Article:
Anime legend Shinichiro Watanabe is the latest Japanese creator to lend visuals to the urban sounds of America, joining the likes of 'lord of superflat' Takashi Murakami and his recent music video for Billie Eilish.
Spacey hip-hop artist Flying Lotus is back, dropping a promo this week for his Anderson.Pakk collaboration More, which you can watch in all its Forbidden Planet-infused glory below.
The animated video comes directed by none other than Shinichirō Watanabe, the Japanese anime film and TV director behind classic cartoon Cowboy Bebop, and is the latest example of American hip-hop getting that Japanese Midas touch of gold.
Recently we had Takashi Murakami lend his distinctive 'superflat' style to the urban emo-beats of Billie Eilish's you should see me in a crown, while anime-influenced videos from XXXTENTACION, Jaden Smith and Cardi B have been hard to miss. That's before you even acknowledge that one of last year's most viral sensations was the looping Ghibli gif & Youtube mix of 'Lofi hip hop radio'.
While the Flying Lotus MV is Shinchiro's first music video to date, Takashi has long crossed over into the music field, and arguably helped anime and hip-hop become cultural bedfellows with his artwork for the Kanye West Graduation LP. He also directed the promo for Good Morning off the rap masterpiece.
Since then Takashi has designed the sleeve for underrated Kanye side project Kids See Ghosts, ComplexCon's 12on12 rap compilation, and lent visuals for not one but two Pharrell Williams videos to date.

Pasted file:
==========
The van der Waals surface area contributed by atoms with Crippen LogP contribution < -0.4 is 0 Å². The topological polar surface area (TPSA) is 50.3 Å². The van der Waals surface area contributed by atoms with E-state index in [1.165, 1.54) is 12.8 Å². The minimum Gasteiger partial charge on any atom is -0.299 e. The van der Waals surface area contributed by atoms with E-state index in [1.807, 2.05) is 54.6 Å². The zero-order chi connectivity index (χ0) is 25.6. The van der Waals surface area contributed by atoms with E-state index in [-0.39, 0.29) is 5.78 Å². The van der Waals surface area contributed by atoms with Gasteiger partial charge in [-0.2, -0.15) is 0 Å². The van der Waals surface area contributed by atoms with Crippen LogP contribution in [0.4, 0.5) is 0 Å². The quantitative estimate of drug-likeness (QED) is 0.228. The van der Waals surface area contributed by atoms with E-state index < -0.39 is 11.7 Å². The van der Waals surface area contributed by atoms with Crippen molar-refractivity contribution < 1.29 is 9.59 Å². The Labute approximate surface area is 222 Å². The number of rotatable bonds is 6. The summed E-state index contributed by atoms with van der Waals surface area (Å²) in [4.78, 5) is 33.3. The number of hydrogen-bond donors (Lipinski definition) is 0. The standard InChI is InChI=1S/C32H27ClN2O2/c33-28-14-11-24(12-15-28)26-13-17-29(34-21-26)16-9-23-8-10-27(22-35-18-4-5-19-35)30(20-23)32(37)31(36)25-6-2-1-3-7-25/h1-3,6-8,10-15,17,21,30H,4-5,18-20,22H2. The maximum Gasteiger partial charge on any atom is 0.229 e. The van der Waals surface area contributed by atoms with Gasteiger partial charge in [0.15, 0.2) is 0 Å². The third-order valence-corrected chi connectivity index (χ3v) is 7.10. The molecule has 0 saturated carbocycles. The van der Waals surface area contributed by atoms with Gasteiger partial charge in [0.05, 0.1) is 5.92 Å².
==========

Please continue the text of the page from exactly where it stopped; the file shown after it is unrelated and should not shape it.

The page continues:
The latter video is for a Pharrell remix of Last Night, Good Night, which was originally 'performed' by virtual idol Hatsune Miku and real-life musicians Livetune, whose collaborative single Redial also got the Takashi touch for its video.
Five years later and the postmodern pop represented by the holographic singer arguably gets an urban edge in the work of Eilish, who's turned by Takashi into a virtual idol for the 3D animation of ...crown (we look forward to seeing both Billie Eilish and Takashi talk at Adobe MAX 2019 in LA.)
Takashi has also designed artwork for actual idols AKB48, and his non-hip hop animations so far have also included a video for Kirsten Dunst, one for indie duo Yuzu and another for wonktronica musician Nobukazu Takemura's 2001 single Sign (plus artwork for an earlier EP).
If you're curious what musical projects Shinichiro Watanabe has been involved in, there's only his jazz student anime saga called Kids on the Slope - but the director has worked with Flying Lotus before, with Lotus providing the music for Watanabe's 2017 Blade Runner 2049 prequel Black Out 2022 (embedded below).